That fact that this is a band, a melodic Hard Rock band, that has been together for some 25 years and I had just recently – in 2017 to be more exact – discovered them, is a bit embarrassing to be honest. What’s more embarrassing is that when I was about to review their last album, the great Snakes & Ladders – the album that made me discover them – I also found a couple of old CDs that someone once had burned for me, in one of many many CD-cases. Power Ride (2001) and Rising (2003). I had two Shakra records that I must have listened to at some point and I had forgotten about them…
Why those albums didn’t make an impact on me back then, I can’t tell, but what I can tell is that when I gave them a spin, I really enjoyed them. That and the fact that I think that Snakes & Ladders was a great record should have made me go back and check out the rest of their albums as well. There’s eight more in their discography. Well, I haven’t and one day I will get into that but I need a reminder to do so. Life and shitloads of new music gets in the way sometimes. Well, the news that Shakra was about release a new record was indeed good news and since the last record was a winner, I had really high hopes for the new album by this Swiss five-piece, so let’s get on to see what they have in store for us this time.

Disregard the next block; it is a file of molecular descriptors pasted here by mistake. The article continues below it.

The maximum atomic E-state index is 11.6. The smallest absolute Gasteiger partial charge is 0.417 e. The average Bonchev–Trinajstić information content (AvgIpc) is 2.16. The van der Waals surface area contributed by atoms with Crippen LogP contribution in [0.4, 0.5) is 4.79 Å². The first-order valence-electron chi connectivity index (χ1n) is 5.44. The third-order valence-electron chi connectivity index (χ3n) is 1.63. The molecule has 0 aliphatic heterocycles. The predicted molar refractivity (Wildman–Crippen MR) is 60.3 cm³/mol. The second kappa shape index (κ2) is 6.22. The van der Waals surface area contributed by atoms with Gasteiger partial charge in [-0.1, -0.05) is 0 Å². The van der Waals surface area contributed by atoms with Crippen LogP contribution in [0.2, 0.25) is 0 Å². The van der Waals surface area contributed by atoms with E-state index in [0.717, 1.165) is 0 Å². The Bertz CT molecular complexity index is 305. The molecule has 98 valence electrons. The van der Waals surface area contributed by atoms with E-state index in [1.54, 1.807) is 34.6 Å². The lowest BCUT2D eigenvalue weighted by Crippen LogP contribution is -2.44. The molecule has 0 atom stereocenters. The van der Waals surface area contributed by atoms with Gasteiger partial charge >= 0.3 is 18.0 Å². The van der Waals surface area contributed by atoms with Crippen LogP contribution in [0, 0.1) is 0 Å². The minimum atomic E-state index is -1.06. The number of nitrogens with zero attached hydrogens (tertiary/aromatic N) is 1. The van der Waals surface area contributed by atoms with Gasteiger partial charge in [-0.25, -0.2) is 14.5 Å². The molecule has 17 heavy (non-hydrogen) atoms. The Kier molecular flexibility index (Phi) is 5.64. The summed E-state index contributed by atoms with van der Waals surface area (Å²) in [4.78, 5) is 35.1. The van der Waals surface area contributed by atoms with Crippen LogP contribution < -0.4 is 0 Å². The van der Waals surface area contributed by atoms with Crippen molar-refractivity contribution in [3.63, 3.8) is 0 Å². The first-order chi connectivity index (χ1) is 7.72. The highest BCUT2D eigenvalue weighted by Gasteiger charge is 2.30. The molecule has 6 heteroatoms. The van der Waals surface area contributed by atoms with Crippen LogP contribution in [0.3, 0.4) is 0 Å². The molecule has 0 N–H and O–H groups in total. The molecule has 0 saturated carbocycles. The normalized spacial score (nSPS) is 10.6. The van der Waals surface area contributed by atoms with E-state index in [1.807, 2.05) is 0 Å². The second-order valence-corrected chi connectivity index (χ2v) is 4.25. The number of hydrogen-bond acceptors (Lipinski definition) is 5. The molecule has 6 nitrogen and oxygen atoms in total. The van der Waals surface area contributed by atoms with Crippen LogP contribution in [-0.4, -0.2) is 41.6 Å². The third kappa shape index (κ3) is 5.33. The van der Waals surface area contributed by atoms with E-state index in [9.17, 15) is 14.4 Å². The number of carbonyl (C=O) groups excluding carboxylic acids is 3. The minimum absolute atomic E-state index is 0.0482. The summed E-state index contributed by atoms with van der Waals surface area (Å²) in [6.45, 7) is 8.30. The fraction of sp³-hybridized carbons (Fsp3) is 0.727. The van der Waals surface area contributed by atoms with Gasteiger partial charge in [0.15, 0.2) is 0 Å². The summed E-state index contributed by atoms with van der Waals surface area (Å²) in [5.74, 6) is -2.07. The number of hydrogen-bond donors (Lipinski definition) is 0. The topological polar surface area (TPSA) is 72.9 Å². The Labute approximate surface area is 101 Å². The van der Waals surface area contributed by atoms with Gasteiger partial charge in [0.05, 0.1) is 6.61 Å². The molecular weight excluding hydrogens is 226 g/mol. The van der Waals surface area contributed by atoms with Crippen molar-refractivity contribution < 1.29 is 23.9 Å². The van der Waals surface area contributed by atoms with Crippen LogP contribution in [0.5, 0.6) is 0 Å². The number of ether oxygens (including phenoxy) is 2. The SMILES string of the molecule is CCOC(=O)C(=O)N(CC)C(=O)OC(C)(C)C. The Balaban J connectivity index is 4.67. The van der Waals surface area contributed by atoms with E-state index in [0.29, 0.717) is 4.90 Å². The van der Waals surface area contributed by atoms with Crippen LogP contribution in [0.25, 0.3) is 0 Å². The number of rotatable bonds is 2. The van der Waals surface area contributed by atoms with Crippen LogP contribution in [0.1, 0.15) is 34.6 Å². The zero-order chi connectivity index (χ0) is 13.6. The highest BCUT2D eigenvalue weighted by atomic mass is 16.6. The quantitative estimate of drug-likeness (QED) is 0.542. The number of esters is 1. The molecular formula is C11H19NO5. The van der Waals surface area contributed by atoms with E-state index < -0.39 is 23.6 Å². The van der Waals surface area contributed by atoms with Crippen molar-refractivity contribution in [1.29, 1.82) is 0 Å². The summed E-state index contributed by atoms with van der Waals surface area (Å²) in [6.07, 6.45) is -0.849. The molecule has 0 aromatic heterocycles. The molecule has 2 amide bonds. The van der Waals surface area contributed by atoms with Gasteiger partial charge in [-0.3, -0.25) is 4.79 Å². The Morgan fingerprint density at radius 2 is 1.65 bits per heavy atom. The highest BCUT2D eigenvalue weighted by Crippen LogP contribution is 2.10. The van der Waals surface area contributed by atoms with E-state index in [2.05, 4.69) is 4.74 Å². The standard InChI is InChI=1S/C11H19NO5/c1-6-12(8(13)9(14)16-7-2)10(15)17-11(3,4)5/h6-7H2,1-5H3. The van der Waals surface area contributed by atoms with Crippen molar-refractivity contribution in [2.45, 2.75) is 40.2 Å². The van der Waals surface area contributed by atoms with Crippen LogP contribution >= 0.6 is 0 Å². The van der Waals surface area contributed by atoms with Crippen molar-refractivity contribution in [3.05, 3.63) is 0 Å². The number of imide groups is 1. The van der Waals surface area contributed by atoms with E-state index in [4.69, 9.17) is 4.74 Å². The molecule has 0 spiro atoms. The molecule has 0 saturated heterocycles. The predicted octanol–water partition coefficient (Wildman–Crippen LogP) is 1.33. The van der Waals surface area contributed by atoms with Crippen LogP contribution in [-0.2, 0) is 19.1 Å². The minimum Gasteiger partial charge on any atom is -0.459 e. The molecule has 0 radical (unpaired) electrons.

Opening track and latest single “Fireline” holds all the elements an opening track should, the way I see it. It’s an uptempo, straight-forward, cracking classic Hard Rock number that’s totally in-your-face and goes straight for the punchline. I’m not sure about the hit-potential, though, as this meaty and tough-beated belter feels more like an album track. I dig the chorus but to me this is more of a crunchy album – and live – opener and maybe not a single. Good song, though. The rough, riff-happy and fat-grounded rocker “Too Much Is Not Enough” was chosen as the leading single and it’s great as such. It’s raunchy yet very melodic with a striking and immediately catchy refrain. It might not be obviously radio-friendly but the song sure do stick. Very good.